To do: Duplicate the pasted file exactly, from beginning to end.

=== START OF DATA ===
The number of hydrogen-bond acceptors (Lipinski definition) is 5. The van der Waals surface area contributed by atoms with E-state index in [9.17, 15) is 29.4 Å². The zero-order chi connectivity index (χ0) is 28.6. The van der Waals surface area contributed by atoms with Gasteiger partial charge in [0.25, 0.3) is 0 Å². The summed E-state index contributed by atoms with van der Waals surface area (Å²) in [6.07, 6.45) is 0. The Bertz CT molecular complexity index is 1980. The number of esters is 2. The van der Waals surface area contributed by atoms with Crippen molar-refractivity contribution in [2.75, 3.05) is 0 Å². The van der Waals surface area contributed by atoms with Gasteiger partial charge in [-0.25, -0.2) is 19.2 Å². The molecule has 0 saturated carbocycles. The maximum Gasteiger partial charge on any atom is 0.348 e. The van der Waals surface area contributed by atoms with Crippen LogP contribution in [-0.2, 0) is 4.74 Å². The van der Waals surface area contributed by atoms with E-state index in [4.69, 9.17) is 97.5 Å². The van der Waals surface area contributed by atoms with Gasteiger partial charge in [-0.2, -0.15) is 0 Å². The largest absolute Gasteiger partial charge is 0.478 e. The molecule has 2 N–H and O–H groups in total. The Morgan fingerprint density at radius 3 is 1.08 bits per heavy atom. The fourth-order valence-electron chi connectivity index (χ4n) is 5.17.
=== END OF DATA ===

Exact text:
The number of hydrogen-bond acceptors (Lipinski definition) is 5. The van der Waals surface area contributed by atoms with E-state index in [9.17, 15) is 29.4 Å². The zero-order chi connectivity index (χ0) is 28.6. The van der Waals surface area contributed by atoms with Gasteiger partial charge in [0.25, 0.3) is 0 Å². The summed E-state index contributed by atoms with van der Waals surface area (Å²) in [6.07, 6.45) is 0. The Bertz CT molecular complexity index is 1980. The number of esters is 2. The van der Waals surface area contributed by atoms with Crippen molar-refractivity contribution in [2.75, 3.05) is 0 Å². The van der Waals surface area contributed by atoms with Gasteiger partial charge in [-0.25, -0.2) is 19.2 Å². The molecule has 0 saturated carbocycles. The maximum Gasteiger partial charge on any atom is 0.348 e. The van der Waals surface area contributed by atoms with Crippen LogP contribution in [-0.2, 0) is 4.74 Å². The van der Waals surface area contributed by atoms with E-state index in [4.69, 9.17) is 97.5 Å². The van der Waals surface area contributed by atoms with Gasteiger partial charge in [-0.2, -0.15) is 0 Å². The largest absolute Gasteiger partial charge is 0.478 e. The molecule has 2 N–H and O–H groups in total. The Morgan fingerprint density at radius 3 is 1.08 bits per heavy atom. The fourth-order valence-electron chi connectivity index (χ4n) is 5.17.